In a divided opinion for Mendoza v. WIS Int’l, Inc., the court sided with car accident defendants in finding the state’s restriction on the seat belt defense is unconstitutional. Specifically, the court ruled that the law, codified in Arkansas Code 27-37-703, violates the separation of powers provision of the state’s constitution.
Two justices dissented on the matter, finding the majority’s conclusion “inherently flawed.”
Whether this will have an impact on the direction sister courts take with this remains to be seen. Arkansas had been one of 31 states that outright rejected the seat belt defense, which allows a person’s non-use of a seat belt to be raised as an issue of comparative fault in a civil action, which means a claim for damages can either be diminished or eliminated. North Carolina and South Carolina also expressly reject the seat belt defense.
The idea behind the seat belt defense is that a person who chooses to disregard the law and not wear a seat belt has engaged in a “failure to mitigate damages.” That is, we all have a responsibility to protect ourselves from foreseeable harm, even when that harm is perpetuated by another. When we’re on the road, we can anticipate that other drivers may operate their vehicles carelessly or recklessly and use of a seat belt is not only the law, it’s been shown to reduce the chances of serious injury.
However, states that reject the defense take the position that injured persons shouldn’t be taken to task for someone else’s wrongdoing.
In the Mendoza case, plaintiff was a passenger in the back seat of a vehicle operated by another person when the driver fell asleep at the wheel. As a result, driver ran into the back of a parked excavator.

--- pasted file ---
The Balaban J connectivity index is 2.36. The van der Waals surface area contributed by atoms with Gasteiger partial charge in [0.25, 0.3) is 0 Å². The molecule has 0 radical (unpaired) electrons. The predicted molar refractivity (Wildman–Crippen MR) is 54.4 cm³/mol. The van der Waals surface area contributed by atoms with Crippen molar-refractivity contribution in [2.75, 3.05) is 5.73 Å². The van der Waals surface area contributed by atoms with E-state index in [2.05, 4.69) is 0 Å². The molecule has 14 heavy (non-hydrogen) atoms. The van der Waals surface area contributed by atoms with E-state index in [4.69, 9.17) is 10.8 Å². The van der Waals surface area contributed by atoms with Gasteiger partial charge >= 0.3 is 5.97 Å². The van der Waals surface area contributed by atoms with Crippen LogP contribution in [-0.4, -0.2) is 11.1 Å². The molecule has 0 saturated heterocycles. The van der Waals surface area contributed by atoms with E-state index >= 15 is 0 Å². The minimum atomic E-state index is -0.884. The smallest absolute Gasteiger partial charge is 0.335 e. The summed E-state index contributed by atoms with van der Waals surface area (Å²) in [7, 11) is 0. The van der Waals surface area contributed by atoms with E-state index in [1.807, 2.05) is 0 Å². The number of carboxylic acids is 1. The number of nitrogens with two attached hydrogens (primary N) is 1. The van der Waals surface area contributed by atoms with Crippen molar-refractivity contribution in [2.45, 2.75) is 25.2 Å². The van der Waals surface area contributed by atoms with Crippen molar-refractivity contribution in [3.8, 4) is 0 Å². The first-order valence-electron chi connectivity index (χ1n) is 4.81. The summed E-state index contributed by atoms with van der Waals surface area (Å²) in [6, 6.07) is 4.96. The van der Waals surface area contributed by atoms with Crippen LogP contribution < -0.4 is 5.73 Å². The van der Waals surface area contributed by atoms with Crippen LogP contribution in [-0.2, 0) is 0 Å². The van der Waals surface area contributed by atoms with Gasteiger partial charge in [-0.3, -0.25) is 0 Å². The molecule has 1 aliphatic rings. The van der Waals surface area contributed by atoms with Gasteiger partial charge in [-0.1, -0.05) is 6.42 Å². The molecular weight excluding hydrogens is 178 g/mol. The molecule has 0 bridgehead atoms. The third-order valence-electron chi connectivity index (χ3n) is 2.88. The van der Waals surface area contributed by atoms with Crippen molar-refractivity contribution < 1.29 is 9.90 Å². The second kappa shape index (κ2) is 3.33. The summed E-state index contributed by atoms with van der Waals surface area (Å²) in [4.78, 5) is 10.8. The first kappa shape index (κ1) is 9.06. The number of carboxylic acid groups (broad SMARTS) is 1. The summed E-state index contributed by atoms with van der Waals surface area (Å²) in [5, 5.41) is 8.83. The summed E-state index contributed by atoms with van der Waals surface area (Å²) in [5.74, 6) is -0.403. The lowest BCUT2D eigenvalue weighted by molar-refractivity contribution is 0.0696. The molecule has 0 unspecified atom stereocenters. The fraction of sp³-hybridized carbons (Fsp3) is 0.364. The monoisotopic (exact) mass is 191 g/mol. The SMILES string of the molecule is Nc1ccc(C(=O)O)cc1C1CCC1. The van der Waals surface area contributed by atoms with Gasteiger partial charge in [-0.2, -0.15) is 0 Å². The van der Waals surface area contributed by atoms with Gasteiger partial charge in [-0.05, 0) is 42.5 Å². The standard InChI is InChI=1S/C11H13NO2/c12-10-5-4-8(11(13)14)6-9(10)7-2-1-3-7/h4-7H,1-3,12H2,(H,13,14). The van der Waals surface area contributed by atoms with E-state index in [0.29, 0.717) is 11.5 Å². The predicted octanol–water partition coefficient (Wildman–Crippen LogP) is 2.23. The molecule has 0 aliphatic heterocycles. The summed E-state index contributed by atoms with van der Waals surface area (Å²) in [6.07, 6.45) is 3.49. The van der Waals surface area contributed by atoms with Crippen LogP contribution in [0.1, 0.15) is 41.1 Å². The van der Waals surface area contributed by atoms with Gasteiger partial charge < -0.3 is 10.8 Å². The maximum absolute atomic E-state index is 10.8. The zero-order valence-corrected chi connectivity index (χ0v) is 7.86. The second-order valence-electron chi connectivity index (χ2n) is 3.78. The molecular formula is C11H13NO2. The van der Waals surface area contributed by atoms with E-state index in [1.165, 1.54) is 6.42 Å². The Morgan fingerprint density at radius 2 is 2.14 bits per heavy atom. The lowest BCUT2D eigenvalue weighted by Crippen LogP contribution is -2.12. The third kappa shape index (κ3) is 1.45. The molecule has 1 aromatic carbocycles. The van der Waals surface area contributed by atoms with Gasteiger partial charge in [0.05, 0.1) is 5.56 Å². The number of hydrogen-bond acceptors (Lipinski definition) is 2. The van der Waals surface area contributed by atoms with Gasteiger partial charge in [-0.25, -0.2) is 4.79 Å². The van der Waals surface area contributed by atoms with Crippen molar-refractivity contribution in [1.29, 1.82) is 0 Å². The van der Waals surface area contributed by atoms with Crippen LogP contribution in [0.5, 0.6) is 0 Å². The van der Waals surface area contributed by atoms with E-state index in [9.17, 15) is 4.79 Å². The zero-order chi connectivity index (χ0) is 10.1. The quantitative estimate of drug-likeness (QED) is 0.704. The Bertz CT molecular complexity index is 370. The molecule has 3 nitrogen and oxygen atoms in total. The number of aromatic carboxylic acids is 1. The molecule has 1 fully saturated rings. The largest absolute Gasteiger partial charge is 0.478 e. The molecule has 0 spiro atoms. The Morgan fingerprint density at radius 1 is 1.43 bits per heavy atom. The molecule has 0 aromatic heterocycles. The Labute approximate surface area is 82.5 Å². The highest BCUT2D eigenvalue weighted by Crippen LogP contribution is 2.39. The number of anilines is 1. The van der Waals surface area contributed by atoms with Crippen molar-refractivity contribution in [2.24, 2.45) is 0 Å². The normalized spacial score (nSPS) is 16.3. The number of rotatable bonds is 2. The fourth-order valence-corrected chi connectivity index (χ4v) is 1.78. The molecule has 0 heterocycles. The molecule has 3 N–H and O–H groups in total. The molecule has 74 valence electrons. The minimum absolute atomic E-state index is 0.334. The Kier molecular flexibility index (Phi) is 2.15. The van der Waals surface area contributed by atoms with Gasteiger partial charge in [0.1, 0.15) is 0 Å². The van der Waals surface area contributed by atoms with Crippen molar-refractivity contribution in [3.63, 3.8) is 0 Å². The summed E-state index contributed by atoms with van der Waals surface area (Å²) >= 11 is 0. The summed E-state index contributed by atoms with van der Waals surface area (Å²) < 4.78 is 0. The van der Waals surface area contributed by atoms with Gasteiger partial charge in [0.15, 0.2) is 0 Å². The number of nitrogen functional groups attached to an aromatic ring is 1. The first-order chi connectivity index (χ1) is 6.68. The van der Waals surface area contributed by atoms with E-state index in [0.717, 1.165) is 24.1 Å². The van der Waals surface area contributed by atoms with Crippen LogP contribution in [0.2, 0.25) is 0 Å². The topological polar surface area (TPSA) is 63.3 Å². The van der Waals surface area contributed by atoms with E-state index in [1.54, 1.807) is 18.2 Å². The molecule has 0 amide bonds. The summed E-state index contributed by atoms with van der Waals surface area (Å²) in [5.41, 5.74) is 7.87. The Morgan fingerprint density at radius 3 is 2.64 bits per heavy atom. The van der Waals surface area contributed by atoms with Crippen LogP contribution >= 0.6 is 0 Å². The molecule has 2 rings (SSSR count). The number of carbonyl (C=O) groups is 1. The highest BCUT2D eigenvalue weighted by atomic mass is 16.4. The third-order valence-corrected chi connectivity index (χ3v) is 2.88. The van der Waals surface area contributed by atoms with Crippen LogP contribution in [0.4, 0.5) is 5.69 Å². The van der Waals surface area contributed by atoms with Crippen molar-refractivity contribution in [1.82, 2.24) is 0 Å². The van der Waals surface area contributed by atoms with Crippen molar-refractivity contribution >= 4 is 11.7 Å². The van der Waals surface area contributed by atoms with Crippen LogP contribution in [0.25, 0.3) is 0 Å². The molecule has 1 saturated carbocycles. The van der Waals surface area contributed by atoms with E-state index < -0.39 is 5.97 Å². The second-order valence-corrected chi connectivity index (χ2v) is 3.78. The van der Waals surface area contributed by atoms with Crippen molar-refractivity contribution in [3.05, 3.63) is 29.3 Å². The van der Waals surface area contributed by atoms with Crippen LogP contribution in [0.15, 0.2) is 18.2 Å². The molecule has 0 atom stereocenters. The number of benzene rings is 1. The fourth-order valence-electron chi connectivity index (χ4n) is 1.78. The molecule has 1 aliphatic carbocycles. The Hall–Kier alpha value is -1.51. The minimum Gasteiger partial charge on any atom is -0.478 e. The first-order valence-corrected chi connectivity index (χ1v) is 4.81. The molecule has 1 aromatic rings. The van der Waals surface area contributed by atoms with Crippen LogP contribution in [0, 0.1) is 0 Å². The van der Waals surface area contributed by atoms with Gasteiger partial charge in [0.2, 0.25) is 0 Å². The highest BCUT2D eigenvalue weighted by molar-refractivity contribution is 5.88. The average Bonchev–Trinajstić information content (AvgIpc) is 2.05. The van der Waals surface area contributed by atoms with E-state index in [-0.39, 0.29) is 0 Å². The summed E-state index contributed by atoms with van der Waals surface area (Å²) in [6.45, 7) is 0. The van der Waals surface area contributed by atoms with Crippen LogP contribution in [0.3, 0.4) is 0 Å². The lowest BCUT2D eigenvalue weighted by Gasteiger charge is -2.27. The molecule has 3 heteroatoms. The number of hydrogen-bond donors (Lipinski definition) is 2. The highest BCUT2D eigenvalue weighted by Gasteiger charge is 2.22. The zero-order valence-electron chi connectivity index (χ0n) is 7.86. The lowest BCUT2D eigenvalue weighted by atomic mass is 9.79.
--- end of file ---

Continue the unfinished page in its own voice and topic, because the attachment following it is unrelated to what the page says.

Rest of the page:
Plaintiff filed a lawsuit against the driver and his employer, alleging he was working at the time of the crash and was negligent in causing her significant and permanent personal injuries. She had not been wearing a seat belt at the time of the crash. The law in Arkansas clearly states a person’s non-use of a seat belt can be used as a defense in a civil action.
Nonetheless, defendants filed a response pleading the affirmative defense of comparative fault, alleging plaintiff’s failure to wear a seat belt contributed to the severity of her injuries. Defendants then filed motions challenging the constitutionality of the state’s rejection of the seat belt defense. They argued the law limits and/or dictates what is admissible evidence at trial, which is a violation of the separation of government body powers and is thus unconstitutional. Legislators can’t impose rules of evidence, they argued.
The Arkansas Supreme Court, granting review of that motion, agreed, finding the seat belt statute is procedural, and therefore violates the separation of powers clause of the state constitution.
Two dissenting justices called this legal reasoning “inherently flawed.”
Whether a reversal of the seat belt defense is on the horizon for North Carolina or South Carolina remains to be seen. There are no pending cases before the high court on this issue. However, this ruling could prompt additional challenges in other state supreme courts with similar statutes.
Contact the Carolina injury lawyers at the Lee Law Offices by calling 800-887-1965.
Mendoza v. WIS Int’l, Inc., April 14, 2016, Arkansas Supreme Court
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